China also established its first overseas military base, conveniently located in Djibouti, near a valuable global shipping lane and just four miles from a U.S. installation. In addition, Chinese warships have been popping up all over the globe, including near Alaska, Japan, and Australia. While their movement thus far has been through international waters, and therefore not in violation of any international law, it is a clear sign of China’s desire to be taken seriously as a global military power. Too bad Beijing doesn’t respect that same right when other countries attempt to exercise their freedom of navigation in the South and East China Seas.

and there is this as well.

There is a slight cause for optimism on this front. An exclusive story from Breitbart last week claims the White House has approved a proposed plan crafted by Secretary of Defense Jim Mattis to conduct regular freedom of navigation operations in the South China Sea, or FONOPs. According to an anonymous U.S. official, Mattis wants to change the nature of conducting FONOPs. Instead of sending discrete requests to the National Security Council each time the U.S. Navy plans such an operation, he allegedly outlined a schedule for conducting them regularly throughout the rest of the year.

 

Carrying out FONOPs is a good way to challenge Beijing’s claims on the high seas. Despite China’s aggressive provocation, the Obama administration put an end to FONOPs from 2012 to 2015, and only conducted three in 2016 out of fear of upsetting Beijing (because appeasing a revanchist power always turns out so well). So far this year, the Trump administration has carried out three FONOPs and clearly has plans for several more. Let’s hope the Breitbart story is accurate and these become much more frequent as the year wears on.

You can read the article in its entirety here.

Don’t escalate the fight against ISIS.

President Trump has identified ISIS as his highest priority and, acting accordingly, has deployed 1,000 Marines to Syria, pledged future support to Iraq, and requested an additional 5 billion dollars to help escalate the fight.

There are good reasons for the United States to be concerned with ISIS. At its height, some estimated that ISIS controlled approximately 35,000 thousand square miles including such major cities as Mosul, Ramdi, Falluja, and Raqqa. Outside of the Middle East they have inspired similar style caliphates, such as Boko Haram, as well as terrorist attacks against the west.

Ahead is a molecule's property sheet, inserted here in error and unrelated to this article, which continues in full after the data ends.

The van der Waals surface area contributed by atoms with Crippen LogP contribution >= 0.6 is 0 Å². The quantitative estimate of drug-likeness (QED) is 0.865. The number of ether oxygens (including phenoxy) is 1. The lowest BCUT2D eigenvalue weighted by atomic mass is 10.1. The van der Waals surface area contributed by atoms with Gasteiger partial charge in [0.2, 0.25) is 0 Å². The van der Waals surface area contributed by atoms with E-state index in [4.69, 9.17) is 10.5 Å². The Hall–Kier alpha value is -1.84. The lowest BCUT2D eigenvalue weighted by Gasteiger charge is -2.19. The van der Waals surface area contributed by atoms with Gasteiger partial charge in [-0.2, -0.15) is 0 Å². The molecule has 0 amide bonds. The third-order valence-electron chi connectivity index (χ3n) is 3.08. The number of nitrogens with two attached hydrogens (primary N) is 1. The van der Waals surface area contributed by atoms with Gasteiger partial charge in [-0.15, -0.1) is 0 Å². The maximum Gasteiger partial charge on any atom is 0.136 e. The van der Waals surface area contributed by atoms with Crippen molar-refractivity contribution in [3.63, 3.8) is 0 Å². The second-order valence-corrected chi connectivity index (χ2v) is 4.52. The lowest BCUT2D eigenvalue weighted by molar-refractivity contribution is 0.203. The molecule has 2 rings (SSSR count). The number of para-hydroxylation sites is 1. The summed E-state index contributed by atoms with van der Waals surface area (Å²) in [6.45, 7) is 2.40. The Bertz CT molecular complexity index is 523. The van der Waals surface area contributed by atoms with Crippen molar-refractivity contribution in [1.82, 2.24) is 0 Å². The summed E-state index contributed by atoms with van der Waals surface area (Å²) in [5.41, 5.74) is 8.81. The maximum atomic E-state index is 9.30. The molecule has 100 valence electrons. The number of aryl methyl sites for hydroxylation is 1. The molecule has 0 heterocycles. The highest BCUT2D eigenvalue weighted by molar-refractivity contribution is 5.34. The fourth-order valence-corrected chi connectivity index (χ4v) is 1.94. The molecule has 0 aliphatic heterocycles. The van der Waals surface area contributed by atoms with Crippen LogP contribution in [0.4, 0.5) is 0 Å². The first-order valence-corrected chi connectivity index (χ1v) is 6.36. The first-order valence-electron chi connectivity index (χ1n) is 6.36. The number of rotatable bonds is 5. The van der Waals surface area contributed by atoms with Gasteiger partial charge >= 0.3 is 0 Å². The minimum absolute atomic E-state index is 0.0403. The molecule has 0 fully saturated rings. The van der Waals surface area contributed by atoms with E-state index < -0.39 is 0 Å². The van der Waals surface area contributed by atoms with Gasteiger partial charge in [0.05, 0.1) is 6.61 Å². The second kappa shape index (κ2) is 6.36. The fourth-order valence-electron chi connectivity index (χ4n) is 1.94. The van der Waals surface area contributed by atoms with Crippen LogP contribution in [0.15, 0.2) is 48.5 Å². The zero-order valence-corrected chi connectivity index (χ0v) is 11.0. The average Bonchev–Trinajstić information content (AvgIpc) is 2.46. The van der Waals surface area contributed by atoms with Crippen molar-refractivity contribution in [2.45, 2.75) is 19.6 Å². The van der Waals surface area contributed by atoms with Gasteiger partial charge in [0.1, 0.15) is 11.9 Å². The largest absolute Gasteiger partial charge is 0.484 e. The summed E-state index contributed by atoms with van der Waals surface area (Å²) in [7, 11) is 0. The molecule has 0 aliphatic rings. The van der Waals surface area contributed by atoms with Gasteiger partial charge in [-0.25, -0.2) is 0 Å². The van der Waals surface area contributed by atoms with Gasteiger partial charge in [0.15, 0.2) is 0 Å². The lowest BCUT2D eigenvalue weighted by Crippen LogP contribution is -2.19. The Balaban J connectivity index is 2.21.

Yet, it is still not clear that it is in America’s interest to get furthered involved in this fight. This is because there are other groups in the region who have a stronger incentive to defeat ISIS and, by most metrics, appear to be doing just that.

According to IHS Conflict Monitor, ISIS lost approximately a quarter of its territory in 2016. Ramdi and Falluja were recaptured and ISIS is on the verge of losing Mosul and Raqqa. Their reduction in territory was accompanied by an estimated loss of 50,000 fighters.

Their financial problems are mounting as well. It has been reported that the Caliphate’s monthly revenue and oil production are down 30 percent and salaries have been cut nearly in half.

All of this has resulted in a lowered morale, an increase in infighting, and a rise in desertions.

American air strikes certainly played a role in creating this situation, yet it is probably not in America’s interest to get furthered involved in the conflict. ISIS is already battling a long list of enemies in the region that include the Assad regime, the Russian, Iraqi, Jordanian, Iranian, and Turkish governments, the Kurds, various Sunni rebel groups, Hezbollah, and basically most of the Muslim population at this point. All of these groups have different reasons for getting involved in the conflict, and at times their regional interests conflict with one another, yet all have an interest in defeating ISIS. Despite the complicated politics of the region, they have been working together to do this. To give just a few examples, Russia and Turkey have fought together in Al Bab, Iran has deployed its military to support the Assad regime and Iraqi government, and a variety of local militias which include Arabs, Syrian Christians, Turkmen, and Kurds are working together in taking back Raqqa.

ISIS poses the biggest threat to the region, not America. Therefore, it should be the regional forces that take the lead in defeating them, not some country on the other side of the world. Despite not always being well coordinated, this is what is happening. The Turkish, Iranian, Iraqi, and Syrian governments as well as the various local non-state entities have all made serious advances into former ISIS territory and have seriously reduced ISIS ranks. With the momentum for an ISIS defeat growing, the United States may be tempted to rush in and tip the balance, but it would be wise not to interfere. Further American involvement would reduce the incentive of the local forces to continue their fight against the organization as well as possibly producing unintended consequences. It was after all the American invasion of Iraq and the de-Ba’athification of the Baathist regime that lead to the creation of ISIS in the first place. There is no way to know how an American escalation of the fight will complicate the current conflict and with ISIS on the ropes, the United States would be wise to leave well enough alone and continue to let the local powers take the lead in defeating ISIS.